Feeling Overwhelmed? Some Thoughts About How We Use Our Time
How do you manage your time?
By Janet Forest
How do you manage your time? Well? Poorly? Not at all? Some professional development experts say you can’t manage time. It trucks along with or without you. So, a better question is, “How do you use your time?”
There can be a lot of a social pressure to do more and faster and more efficiently. But is it making us more productive? Are we getting where we want to be?
Carl Honore observes in his Ted Talk that we are racing to go faster and faster in every aspect of our lives. “We used to dial; now we speed dial. We used to read; now we speed read. We used to walk; now we speed walk. And of course, we used to date and now we speed date.” Honore makes the argument that we will actually be happier and more fulfilled if we learn to slow down.
But how do we slow down? Where do we start? In her book, Overwhelmed, Brigid Shulte talks about the pressure adults (and working moms in particular) are under to do everything and have it all. But what does that mean? And is it possible to have it all?
One place to start, as Arianna Huffington and Dr. Matthew Walker suggest, is to get more sleep. In our effort to more and be more productive, sleep has become associated with laziness. People wear their sleep deprivation like a badge of honor. Yet Dr. Walker explains in his book Why We Sleep that trying to skip sleep during the week and catch up on the weekends is like deciding not to breathe for a day and breathing really deeply the day after. There are all sorts of physiologic activity that only happens during sleep and we need to do it every day.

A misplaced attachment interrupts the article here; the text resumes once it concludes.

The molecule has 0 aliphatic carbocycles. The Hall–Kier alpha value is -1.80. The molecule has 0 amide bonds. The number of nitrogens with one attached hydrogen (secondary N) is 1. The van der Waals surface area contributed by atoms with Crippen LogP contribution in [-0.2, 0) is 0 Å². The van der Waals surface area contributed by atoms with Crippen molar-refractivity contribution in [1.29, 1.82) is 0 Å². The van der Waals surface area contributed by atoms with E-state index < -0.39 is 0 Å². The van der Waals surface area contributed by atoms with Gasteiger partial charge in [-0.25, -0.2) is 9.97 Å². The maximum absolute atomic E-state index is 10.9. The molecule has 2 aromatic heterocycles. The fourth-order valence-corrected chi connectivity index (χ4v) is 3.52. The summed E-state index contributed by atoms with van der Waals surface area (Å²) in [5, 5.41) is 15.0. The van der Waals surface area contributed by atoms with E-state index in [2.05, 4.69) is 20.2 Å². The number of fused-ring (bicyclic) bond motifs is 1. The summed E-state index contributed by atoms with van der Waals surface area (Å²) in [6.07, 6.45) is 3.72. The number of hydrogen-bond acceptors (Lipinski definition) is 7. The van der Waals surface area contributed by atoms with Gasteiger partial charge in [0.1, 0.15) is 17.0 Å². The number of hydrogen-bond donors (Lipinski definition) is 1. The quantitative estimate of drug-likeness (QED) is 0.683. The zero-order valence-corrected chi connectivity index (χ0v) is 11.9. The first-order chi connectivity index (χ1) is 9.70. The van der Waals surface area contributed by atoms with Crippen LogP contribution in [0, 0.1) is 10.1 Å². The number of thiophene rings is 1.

Another avenue to explore is finding ways to reduce our distractions. Cal Newport, a computer scientist and author of Deep Work: Rules for Focused Success in a Distracted World, believes that by giving in to constant interruptions and distractions, we are denying ourselves the fulfillment of deep focused work.
For those feeling underwater and at the mercy of their maxed out schedules, the first step is to take a first step. Start somewhere. You didn’t get here in a day, and it won’t be solved in a day. But what can you do this month to make things a tiny bit easier for yourself?
Here’s one suggestion, sign up for our FREE 3-week Time Management Toolkit workshop and learn some new tools and strategies.
Janet Forest is a programs department associate at the Nantucket Atheneum.